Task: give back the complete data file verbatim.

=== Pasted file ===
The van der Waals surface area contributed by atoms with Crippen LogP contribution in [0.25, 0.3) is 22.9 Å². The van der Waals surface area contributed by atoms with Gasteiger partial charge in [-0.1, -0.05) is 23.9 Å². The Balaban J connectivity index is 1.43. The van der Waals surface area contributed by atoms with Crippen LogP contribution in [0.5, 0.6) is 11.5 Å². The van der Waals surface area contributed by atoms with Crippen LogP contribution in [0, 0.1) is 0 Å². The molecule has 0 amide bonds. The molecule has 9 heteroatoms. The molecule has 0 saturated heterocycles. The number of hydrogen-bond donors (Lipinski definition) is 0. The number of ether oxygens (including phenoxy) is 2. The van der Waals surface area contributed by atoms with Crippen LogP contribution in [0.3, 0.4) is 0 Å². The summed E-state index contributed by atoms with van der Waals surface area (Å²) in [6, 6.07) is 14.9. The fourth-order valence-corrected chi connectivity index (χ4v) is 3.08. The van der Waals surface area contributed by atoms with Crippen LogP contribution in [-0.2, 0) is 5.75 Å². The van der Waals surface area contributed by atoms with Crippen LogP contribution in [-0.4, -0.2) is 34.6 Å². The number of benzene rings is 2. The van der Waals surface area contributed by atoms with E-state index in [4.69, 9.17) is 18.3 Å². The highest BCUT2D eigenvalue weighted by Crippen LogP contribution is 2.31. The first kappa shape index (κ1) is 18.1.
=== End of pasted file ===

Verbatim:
The van der Waals surface area contributed by atoms with Crippen LogP contribution in [0.25, 0.3) is 22.9 Å². The van der Waals surface area contributed by atoms with Gasteiger partial charge in [-0.1, -0.05) is 23.9 Å². The Balaban J connectivity index is 1.43. The van der Waals surface area contributed by atoms with Crippen LogP contribution in [0.5, 0.6) is 11.5 Å². The van der Waals surface area contributed by atoms with Crippen LogP contribution in [0, 0.1) is 0 Å². The molecule has 0 amide bonds. The molecule has 9 heteroatoms. The molecule has 0 saturated heterocycles. The number of hydrogen-bond donors (Lipinski definition) is 0. The number of ether oxygens (including phenoxy) is 2. The van der Waals surface area contributed by atoms with Crippen LogP contribution in [0.3, 0.4) is 0 Å². The summed E-state index contributed by atoms with van der Waals surface area (Å²) in [6, 6.07) is 14.9. The fourth-order valence-corrected chi connectivity index (χ4v) is 3.08. The van der Waals surface area contributed by atoms with Crippen LogP contribution in [-0.2, 0) is 5.75 Å². The van der Waals surface area contributed by atoms with Crippen LogP contribution in [-0.4, -0.2) is 34.6 Å². The number of benzene rings is 2. The van der Waals surface area contributed by atoms with E-state index in [4.69, 9.17) is 18.3 Å². The highest BCUT2D eigenvalue weighted by Crippen LogP contribution is 2.31. The first kappa shape index (κ1) is 18.1.